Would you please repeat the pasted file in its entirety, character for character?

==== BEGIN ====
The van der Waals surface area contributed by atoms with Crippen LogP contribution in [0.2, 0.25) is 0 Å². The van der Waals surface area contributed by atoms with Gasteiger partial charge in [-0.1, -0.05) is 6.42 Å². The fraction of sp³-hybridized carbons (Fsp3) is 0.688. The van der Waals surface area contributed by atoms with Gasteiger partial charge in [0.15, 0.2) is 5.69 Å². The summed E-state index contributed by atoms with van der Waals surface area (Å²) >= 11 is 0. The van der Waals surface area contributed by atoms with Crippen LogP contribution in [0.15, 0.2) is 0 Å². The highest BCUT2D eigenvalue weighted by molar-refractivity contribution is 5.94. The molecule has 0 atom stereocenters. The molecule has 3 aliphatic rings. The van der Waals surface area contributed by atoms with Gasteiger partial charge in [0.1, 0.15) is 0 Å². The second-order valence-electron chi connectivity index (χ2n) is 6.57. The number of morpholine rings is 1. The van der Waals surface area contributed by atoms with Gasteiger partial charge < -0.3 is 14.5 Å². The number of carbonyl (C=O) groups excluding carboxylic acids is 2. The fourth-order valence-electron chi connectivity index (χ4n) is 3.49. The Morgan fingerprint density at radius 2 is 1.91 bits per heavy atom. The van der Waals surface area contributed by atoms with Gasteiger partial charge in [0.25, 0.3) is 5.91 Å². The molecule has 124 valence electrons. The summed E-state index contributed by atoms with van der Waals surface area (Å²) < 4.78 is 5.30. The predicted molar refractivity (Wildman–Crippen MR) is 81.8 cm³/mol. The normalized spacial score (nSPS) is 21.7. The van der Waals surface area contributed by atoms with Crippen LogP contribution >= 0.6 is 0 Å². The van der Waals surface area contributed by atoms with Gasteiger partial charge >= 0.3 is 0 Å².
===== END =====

The van der Waals surface area contributed by atoms with Crippen LogP contribution in [0.2, 0.25) is 0 Å². The van der Waals surface area contributed by atoms with Gasteiger partial charge in [-0.1, -0.05) is 6.42 Å². The fraction of sp³-hybridized carbons (Fsp3) is 0.688. The van der Waals surface area contributed by atoms with Gasteiger partial charge in [0.15, 0.2) is 5.69 Å². The summed E-state index contributed by atoms with van der Waals surface area (Å²) >= 11 is 0. The van der Waals surface area contributed by atoms with Crippen LogP contribution in [0.15, 0.2) is 0 Å². The highest BCUT2D eigenvalue weighted by molar-refractivity contribution is 5.94. The molecule has 0 atom stereocenters. The molecule has 3 aliphatic rings. The van der Waals surface area contributed by atoms with Gasteiger partial charge in [0.1, 0.15) is 0 Å². The second-order valence-electron chi connectivity index (χ2n) is 6.57. The number of morpholine rings is 1. The van der Waals surface area contributed by atoms with Gasteiger partial charge < -0.3 is 14.5 Å². The number of carbonyl (C=O) groups excluding carboxylic acids is 2. The fourth-order valence-electron chi connectivity index (χ4n) is 3.49. The Morgan fingerprint density at radius 2 is 1.91 bits per heavy atom. The van der Waals surface area contributed by atoms with Gasteiger partial charge in [0.25, 0.3) is 5.91 Å². The molecule has 124 valence electrons. The summed E-state index contributed by atoms with van der Waals surface area (Å²) < 4.78 is 5.30. The predicted molar refractivity (Wildman–Crippen MR) is 81.8 cm³/mol. The normalized spacial score (nSPS) is 21.7. The van der Waals surface area contributed by atoms with Crippen LogP contribution >= 0.6 is 0 Å². The van der Waals surface area contributed by atoms with Gasteiger partial charge >= 0.3 is 0 Å².